The pipelines were not even operational. Russia's state-owned Gazprom ordered an indefinite shutdown of Nord Stream 1, while the second infrastructure never became operational. However, both pipelines contain pressurised natural gas, which has caused the sea surface disturbances. The Danish Minister of Energy and Climate estimated that the leaks will last at least a week until they are exhausted. In the meantime, authorities are trying to contain the leaks before a full damage assessment can be made.
The leaks coincided with the inauguration of the new trans-Baltic pipeline, which connects Norway and Poland. The Danish Prime Minister attended Tuesday's opening ceremony for the project, which costs up to 350 million euros and will pump 3 million cubic metres of gas over the next 10 years. In Warsaw she met her Polish counterpart Mateusz Morawiecki. The right-wing leader of Law and Justice (PiS), one of the most combative figures against the Russian invasion of Ukraine, said he did not know the details, but associated the alleged sabotage with the situation in the neighbouring country, where Zelenski's troops have been recovering ground to the east.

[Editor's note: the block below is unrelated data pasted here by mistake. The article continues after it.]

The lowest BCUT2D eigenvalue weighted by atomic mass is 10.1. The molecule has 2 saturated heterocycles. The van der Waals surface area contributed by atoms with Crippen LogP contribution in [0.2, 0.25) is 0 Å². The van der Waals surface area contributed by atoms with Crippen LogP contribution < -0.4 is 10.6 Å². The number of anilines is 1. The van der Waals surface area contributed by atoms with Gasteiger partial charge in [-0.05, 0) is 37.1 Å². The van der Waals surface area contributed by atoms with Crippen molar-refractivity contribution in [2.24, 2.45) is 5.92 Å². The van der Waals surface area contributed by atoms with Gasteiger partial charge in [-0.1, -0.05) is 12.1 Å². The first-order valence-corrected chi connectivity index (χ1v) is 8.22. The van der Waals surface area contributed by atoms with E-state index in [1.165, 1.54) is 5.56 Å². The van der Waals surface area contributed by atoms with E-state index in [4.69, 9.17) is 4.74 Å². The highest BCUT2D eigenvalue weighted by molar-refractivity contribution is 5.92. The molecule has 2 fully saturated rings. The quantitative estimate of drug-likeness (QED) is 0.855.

The head of European diplomacy, Josep Borrell, was blunt: "All available information indicates that these leaks are the result of a deliberate act (...) The European Union will respond forcefully and jointly to any intentional disruption of its energy infrastructure".
Kremlin spokesman Dmitry Peskov first acknowledged the damage to the pipelines, which he said he was alarmed about, but said it was still too early to draw conclusions. "Until we have the results of the investigation, we cannot rule out any scenario," he said of the gas leaks in the pipelines, whose operation will continue to be halted in the coming months. If it is resumed, which seems unlikely, we will have to wait.
There is no doubt that this is sabotage. The question is who is behind it. It is not clear a priori who could have benefited from the damage to the two pipelines, given that neither was operational. It is true, on the other hand, that the Nord Stream 2 project generated controversy in the weeks leading up to the Russian invasion of Ukraine. Meanwhile, Nord Stream 1 has been used by Moscow in recent months as a pressure tool to generate friction between the EU-27, always with the aim of lifting the sanctions imposed by Brussels.